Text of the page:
If you haven't already checked out the Digital Accessibility Basics Training Series or our growing IT Accessibility Knowledge Base, please do! These resources will provide some context for the phased accessible design checkpoints you’ll find below.

Design and Create in an Accessible Authoring Program

Authoring tools like Microsoft Word, Microsoft PowerPoint, and Adobe InDesign make creating accessible documents, forms, and presentations relatively straightforward. Rather than learning entirely new authoring methods, you may simply do the things you’re already doing, just a little bit differently. Even when a document is ultimately published as an accessible PDF, accessible design in the original authoring platform will allow for more sustainable and unchallenging efforts to apply modifications in the future.

Visual Considerations

  1. Typography

    • Avoid serif fonts and ALL CAPS (outside of explained acronyms) for purposes of readability.

    • Use size 12 pt. font or larger for documents and size 18 pt. or larger for presentations.

  2. Readability

    • Use the simplest language appropriate for your content.

    • Use columns, horizontal line separators, and empty (white) space strategically to improve readability.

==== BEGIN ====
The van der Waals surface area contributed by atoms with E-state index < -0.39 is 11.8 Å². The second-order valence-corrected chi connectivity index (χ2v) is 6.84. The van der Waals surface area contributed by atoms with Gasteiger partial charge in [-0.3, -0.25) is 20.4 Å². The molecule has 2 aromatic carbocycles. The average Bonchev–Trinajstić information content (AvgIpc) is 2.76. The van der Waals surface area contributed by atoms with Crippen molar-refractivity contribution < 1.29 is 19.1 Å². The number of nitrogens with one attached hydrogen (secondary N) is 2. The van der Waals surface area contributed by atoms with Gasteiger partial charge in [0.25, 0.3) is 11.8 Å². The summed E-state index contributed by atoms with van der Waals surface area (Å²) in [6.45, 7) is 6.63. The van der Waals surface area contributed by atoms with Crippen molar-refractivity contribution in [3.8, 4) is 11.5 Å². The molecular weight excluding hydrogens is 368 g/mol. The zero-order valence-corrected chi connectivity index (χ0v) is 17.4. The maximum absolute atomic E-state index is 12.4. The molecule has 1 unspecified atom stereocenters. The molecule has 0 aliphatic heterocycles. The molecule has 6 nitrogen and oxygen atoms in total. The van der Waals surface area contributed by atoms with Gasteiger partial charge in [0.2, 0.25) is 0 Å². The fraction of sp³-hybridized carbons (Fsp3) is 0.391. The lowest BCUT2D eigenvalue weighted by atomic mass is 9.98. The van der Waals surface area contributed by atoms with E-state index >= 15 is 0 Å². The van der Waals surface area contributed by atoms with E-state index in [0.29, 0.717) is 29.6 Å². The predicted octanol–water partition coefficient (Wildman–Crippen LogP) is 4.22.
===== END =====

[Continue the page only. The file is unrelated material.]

• Use images, graphics, and diagrams to dynamically supplement text.

    • Proofread for misspellings, grammar errors, and broken links.

  3. Color

    • Never use color alone to convey meaning.

      • Use headings, accessible tables, lists, and other structural tools to differentiate between categories. Color may still be used to supplement.

    • Ensure appropriate color contrast between foreground and background.

Structural Considerations

  1. Properties

    • Ensure that you include a descriptive title and that the language of the document is set appropriately.

  2. Headings

  3. Links

    • Use descriptive links that make sense out of context.

      • Do not use generic phrases like “learn more,” “click here,” or “more information.”

      • Avoid lengthy or complex URLs as link text.

  4. Alternative Text

  5. Lists

    • Use properly formatted, built-in list structure for bulleted and numbered lists.

  6. Tables

Overarching Office and InDesign Resources

Validate Exported PDFs for Accessibility

When you design a document, form, or presentation with an authoring tool that allows for accessible design and export to PDF accurately, accessibility validation can be quick and easy. When you inherit a PDF, and the original document is unavailable, validation and any subsequent remediation may take some time and effort.

Please refer to our IT Accessibility Knowledge Base article on https://portlandstate.atlassian.net/wiki/spaces/ITA/pages/1752465494/Remediating+Inaccessible+PDF+Content for more information on repairing inaccessible PDFs.

Validation Checkpoints

  1. Export Accurately

  2. Validate Accessibility

    • You can validate accessibility for exported PDFs in either Adobe Acrobat Pro or our new self-service, semi-automated PDF remediation software, Equidox.

Please refer to our IT Accessibility Knowledge Base articles on https://portlandstate.atlassian.net/wiki/spaces/ITA/pages/1946223175/Validating+PDF+Accessibility+in+Adobe+Acrobat+Pro or https://portlandstate.atlassian.net/wiki/spaces/ITA/pages/1946223278/Validating+PDF+Accessibility+in+Equidox for more information.

Note that PDF forms may only be created and validated for accessibility in Adobe Acrobat Pro.